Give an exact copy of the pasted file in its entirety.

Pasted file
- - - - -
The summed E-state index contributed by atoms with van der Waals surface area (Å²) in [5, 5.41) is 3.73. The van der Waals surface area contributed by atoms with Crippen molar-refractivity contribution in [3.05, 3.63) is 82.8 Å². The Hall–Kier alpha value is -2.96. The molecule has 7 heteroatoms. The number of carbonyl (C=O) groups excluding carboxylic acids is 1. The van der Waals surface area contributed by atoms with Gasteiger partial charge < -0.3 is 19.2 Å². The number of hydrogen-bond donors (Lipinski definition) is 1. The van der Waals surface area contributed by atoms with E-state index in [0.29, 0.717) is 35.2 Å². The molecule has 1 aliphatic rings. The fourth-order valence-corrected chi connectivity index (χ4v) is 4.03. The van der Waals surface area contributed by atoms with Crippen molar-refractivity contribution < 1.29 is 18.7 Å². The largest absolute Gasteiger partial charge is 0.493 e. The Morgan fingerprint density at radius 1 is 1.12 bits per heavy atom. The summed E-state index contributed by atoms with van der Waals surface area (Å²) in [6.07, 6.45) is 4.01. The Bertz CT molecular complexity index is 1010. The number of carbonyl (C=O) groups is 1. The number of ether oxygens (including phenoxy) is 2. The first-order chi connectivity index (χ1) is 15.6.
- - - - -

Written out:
The summed E-state index contributed by atoms with van der Waals surface area (Å²) in [5, 5.41) is 3.73. The van der Waals surface area contributed by atoms with Crippen molar-refractivity contribution in [3.05, 3.63) is 82.8 Å². The Hall–Kier alpha value is -2.96. The molecule has 7 heteroatoms. The number of carbonyl (C=O) groups excluding carboxylic acids is 1. The van der Waals surface area contributed by atoms with Gasteiger partial charge < -0.3 is 19.2 Å². The number of hydrogen-bond donors (Lipinski definition) is 1. The van der Waals surface area contributed by atoms with E-state index in [0.29, 0.717) is 35.2 Å². The molecule has 1 aliphatic rings. The fourth-order valence-corrected chi connectivity index (χ4v) is 4.03. The van der Waals surface area contributed by atoms with Crippen molar-refractivity contribution < 1.29 is 18.7 Å². The largest absolute Gasteiger partial charge is 0.493 e. The Morgan fingerprint density at radius 1 is 1.12 bits per heavy atom. The summed E-state index contributed by atoms with van der Waals surface area (Å²) in [6.07, 6.45) is 4.01. The Bertz CT molecular complexity index is 1010. The number of carbonyl (C=O) groups is 1. The number of ether oxygens (including phenoxy) is 2. The first-order chi connectivity index (χ1) is 15.6.